Personally, I don't think Solitaire is a very interesting game. It's too random. You lose far more than you win and no amount of thinking you can do will change that. Free Cell, which also ships with Windows, is a much better game. It takes a little longer to play, but it offers a mental challenge that Solitaire lacks. Its rules are almost as simple and its user interface is identical. And unlike Solitaire, Free Cell rewards patience and persistence; it isn't that hard to solve to begin with, and in fact all but one of the 32,767 deals of Free Cell can be solved with enough effort. The knowledge that it can be done encourages you to continue to try.
Designing for replayability is the purest test of the game designer. Replayability requires a simple, compelling, addictive challenge and the most natural, frictionless user interface possible. All the big, expensive, fun things that we think game development is about - spectacular graphics, hundreds of unit types, fifteen different camera angles, and voiceover narration by Patrick Stewart - are irrelevant. The game is reduced to its barest essentials: the challenge and the means of overcoming it. If I were trying to design a game for high replayability, I might actually start with cards or dominoes, something I can shuffle around on a tabletop. They wouldn't necessarily end up as cards or dominoes in the game; they could end up as genies or giant worms just as well. Their surface appearance doesn't make much difference as long as the gameplay works.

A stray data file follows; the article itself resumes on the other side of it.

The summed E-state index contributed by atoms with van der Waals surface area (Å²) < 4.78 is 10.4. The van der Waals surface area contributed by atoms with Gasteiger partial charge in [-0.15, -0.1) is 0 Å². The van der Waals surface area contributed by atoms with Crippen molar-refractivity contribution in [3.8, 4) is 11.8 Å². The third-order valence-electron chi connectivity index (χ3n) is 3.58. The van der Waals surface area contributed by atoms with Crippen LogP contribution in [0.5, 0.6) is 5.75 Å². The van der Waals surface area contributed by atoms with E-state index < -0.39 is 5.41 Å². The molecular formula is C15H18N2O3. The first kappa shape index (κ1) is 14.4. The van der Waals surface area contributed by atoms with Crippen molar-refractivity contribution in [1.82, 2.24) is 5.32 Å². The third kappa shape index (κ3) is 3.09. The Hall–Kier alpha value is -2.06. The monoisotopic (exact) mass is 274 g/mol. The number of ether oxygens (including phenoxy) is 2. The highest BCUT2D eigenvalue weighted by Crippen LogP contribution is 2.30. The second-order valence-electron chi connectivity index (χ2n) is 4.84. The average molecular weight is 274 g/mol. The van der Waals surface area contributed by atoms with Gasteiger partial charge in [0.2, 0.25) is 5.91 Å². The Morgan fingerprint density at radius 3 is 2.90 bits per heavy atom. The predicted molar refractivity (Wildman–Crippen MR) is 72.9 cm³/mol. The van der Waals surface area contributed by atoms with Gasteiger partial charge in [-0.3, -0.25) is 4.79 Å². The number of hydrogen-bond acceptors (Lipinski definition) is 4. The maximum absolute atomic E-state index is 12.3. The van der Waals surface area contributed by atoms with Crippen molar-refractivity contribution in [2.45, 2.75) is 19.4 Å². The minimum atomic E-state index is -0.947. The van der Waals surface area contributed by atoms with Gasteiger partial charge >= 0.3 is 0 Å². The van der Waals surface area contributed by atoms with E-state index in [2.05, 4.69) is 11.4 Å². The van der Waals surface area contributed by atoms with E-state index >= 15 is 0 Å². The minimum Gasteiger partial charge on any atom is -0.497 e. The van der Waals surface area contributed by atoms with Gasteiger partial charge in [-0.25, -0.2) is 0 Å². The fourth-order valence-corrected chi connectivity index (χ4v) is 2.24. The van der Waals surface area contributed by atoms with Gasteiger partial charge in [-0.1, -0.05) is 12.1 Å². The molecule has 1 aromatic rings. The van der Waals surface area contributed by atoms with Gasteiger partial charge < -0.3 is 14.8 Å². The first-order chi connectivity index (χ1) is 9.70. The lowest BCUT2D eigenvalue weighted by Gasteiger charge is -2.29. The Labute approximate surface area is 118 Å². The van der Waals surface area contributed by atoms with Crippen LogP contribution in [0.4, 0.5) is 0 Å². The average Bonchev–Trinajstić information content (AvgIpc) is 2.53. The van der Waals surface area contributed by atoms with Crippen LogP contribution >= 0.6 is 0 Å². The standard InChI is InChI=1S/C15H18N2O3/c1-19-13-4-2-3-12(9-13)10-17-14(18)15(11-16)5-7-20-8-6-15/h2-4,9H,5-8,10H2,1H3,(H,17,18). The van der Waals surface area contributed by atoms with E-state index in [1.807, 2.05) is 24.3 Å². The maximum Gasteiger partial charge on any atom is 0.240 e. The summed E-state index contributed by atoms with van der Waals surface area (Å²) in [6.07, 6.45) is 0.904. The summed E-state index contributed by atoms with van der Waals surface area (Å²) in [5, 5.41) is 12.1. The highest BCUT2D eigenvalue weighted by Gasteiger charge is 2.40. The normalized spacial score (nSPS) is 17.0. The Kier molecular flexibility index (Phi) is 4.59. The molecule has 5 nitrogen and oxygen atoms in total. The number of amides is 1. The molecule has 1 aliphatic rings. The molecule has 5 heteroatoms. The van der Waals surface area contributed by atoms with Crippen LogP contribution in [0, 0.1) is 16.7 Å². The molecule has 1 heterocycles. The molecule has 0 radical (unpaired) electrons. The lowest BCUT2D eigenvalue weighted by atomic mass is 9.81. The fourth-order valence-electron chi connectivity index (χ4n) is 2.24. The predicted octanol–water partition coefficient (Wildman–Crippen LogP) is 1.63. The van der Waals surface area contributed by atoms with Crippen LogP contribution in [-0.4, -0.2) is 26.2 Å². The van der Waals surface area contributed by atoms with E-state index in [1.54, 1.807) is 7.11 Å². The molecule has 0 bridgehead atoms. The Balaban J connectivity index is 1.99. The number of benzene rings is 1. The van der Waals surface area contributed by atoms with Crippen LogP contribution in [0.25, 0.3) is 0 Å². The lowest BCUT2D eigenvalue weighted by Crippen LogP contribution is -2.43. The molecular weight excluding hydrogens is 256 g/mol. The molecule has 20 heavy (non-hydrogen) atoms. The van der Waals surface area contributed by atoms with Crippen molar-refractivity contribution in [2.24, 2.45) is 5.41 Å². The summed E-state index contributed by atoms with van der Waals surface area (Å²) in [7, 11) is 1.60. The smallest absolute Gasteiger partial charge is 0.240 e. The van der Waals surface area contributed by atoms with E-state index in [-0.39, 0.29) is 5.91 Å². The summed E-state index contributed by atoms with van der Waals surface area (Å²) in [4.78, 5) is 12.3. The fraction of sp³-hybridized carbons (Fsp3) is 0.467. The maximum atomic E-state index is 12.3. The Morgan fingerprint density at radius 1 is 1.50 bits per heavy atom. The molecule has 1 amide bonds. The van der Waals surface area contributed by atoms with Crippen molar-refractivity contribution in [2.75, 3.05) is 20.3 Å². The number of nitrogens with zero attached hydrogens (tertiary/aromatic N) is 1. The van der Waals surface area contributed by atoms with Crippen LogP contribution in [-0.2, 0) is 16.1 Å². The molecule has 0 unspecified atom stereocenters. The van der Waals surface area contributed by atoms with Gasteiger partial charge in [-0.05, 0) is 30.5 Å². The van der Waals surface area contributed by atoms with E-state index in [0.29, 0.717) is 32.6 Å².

Replayability is not an absolute necessity for computer games. As my friend Jeff Wofford at Deep Red Games points out, many games offer so much gameplay - forty or fifty hours is not uncommon - that a lot of players don't even finish them the first time through, much less play them again and again. If we've given our customers an enjoyable time for a dollar an hour or so, we're doing pretty well; certainly better than the movies do, even if our customers only play the game once. If I were designing a large game, I probably wouldn't worry about it much.
Still, the question of replayability is one that every designer should ask herself in the initial stages of game design. All players, casual or core, want good value for their money. If the game can be played to its conclusion in a few minutes or hours, then you had better either set the price accordingly, or make sure that it's replayable by design.